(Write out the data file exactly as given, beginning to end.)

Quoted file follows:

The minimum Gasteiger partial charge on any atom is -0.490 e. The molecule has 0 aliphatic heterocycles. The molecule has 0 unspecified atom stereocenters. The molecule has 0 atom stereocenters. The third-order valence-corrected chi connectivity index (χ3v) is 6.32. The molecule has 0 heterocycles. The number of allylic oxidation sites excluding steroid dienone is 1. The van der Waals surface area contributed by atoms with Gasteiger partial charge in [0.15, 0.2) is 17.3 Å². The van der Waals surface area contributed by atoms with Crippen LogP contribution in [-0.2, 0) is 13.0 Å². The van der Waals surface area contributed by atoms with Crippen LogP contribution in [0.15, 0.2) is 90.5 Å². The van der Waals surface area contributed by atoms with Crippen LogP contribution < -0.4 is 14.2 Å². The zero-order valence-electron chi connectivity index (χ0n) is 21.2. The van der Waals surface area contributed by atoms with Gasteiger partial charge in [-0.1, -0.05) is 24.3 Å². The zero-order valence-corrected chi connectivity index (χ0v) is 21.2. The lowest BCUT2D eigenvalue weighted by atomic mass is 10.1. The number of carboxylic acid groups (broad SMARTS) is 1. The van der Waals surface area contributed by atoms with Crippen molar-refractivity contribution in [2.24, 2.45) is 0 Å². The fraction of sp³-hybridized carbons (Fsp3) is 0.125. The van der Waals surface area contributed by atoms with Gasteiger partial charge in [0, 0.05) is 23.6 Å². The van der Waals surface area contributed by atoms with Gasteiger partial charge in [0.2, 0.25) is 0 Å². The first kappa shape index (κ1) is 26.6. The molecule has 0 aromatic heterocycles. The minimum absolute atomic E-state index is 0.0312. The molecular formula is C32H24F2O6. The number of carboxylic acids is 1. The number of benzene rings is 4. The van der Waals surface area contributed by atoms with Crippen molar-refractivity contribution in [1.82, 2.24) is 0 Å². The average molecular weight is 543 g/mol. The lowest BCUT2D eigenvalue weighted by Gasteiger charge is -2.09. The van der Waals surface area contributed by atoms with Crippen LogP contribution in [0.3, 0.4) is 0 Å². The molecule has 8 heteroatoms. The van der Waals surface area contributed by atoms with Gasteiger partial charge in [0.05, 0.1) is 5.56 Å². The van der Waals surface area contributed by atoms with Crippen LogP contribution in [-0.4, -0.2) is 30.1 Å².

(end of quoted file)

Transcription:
The minimum Gasteiger partial charge on any atom is -0.490 e. The molecule has 0 aliphatic heterocycles. The molecule has 0 unspecified atom stereocenters. The molecule has 0 atom stereocenters. The third-order valence-corrected chi connectivity index (χ3v) is 6.32. The molecule has 0 heterocycles. The number of allylic oxidation sites excluding steroid dienone is 1. The van der Waals surface area contributed by atoms with Gasteiger partial charge in [0.15, 0.2) is 17.3 Å². The van der Waals surface area contributed by atoms with Crippen LogP contribution in [-0.2, 0) is 13.0 Å². The van der Waals surface area contributed by atoms with Crippen LogP contribution in [0.15, 0.2) is 90.5 Å². The van der Waals surface area contributed by atoms with Crippen LogP contribution < -0.4 is 14.2 Å². The zero-order valence-electron chi connectivity index (χ0n) is 21.2. The van der Waals surface area contributed by atoms with Gasteiger partial charge in [-0.1, -0.05) is 24.3 Å². The zero-order valence-corrected chi connectivity index (χ0v) is 21.2. The lowest BCUT2D eigenvalue weighted by atomic mass is 10.1. The number of carboxylic acid groups (broad SMARTS) is 1. The van der Waals surface area contributed by atoms with Crippen molar-refractivity contribution in [2.24, 2.45) is 0 Å². The fraction of sp³-hybridized carbons (Fsp3) is 0.125. The van der Waals surface area contributed by atoms with Gasteiger partial charge in [0, 0.05) is 23.6 Å². The van der Waals surface area contributed by atoms with Gasteiger partial charge in [0.2, 0.25) is 0 Å². The first kappa shape index (κ1) is 26.6. The molecule has 0 aromatic heterocycles. The minimum absolute atomic E-state index is 0.0312. The molecular formula is C32H24F2O6. The number of carboxylic acids is 1. The number of benzene rings is 4. The van der Waals surface area contributed by atoms with Crippen molar-refractivity contribution in [1.82, 2.24) is 0 Å². The average molecular weight is 543 g/mol. The lowest BCUT2D eigenvalue weighted by Gasteiger charge is -2.09. The van der Waals surface area contributed by atoms with Crippen LogP contribution in [0.3, 0.4) is 0 Å². The molecule has 8 heteroatoms. The van der Waals surface area contributed by atoms with Gasteiger partial charge in [0.05, 0.1) is 5.56 Å². The van der Waals surface area contributed by atoms with Crippen LogP contribution in [-0.4, -0.2) is 30.1 Å².